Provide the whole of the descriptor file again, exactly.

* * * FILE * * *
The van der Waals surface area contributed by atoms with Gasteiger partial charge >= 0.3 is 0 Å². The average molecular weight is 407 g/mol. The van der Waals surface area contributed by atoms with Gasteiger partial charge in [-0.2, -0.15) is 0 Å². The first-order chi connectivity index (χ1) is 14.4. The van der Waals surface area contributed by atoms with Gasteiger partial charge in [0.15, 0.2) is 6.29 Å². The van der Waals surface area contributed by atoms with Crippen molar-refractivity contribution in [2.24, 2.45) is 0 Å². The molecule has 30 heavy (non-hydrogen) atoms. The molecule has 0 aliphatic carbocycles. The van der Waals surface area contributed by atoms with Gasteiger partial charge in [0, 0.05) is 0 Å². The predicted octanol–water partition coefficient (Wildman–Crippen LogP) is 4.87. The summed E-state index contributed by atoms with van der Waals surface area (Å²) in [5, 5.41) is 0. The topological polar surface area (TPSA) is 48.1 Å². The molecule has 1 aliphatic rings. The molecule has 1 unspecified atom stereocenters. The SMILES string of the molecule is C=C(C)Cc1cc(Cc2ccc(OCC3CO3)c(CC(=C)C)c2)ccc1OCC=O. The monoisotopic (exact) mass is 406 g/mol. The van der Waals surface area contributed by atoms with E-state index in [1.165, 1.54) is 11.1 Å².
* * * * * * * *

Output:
The van der Waals surface area contributed by atoms with Gasteiger partial charge >= 0.3 is 0 Å². The average molecular weight is 407 g/mol. The van der Waals surface area contributed by atoms with Gasteiger partial charge in [-0.2, -0.15) is 0 Å². The first-order chi connectivity index (χ1) is 14.4. The van der Waals surface area contributed by atoms with Gasteiger partial charge in [0.15, 0.2) is 6.29 Å². The van der Waals surface area contributed by atoms with Crippen molar-refractivity contribution in [2.24, 2.45) is 0 Å². The molecule has 30 heavy (non-hydrogen) atoms. The molecule has 0 aliphatic carbocycles. The van der Waals surface area contributed by atoms with Gasteiger partial charge in [0, 0.05) is 0 Å². The predicted octanol–water partition coefficient (Wildman–Crippen LogP) is 4.87. The summed E-state index contributed by atoms with van der Waals surface area (Å²) in [5, 5.41) is 0. The topological polar surface area (TPSA) is 48.1 Å². The molecule has 1 aliphatic rings. The molecule has 1 unspecified atom stereocenters. The SMILES string of the molecule is C=C(C)Cc1cc(Cc2ccc(OCC3CO3)c(CC(=C)C)c2)ccc1OCC=O. The monoisotopic (exact) mass is 406 g/mol. The van der Waals surface area contributed by atoms with E-state index in [1.165, 1.54) is 11.1 Å².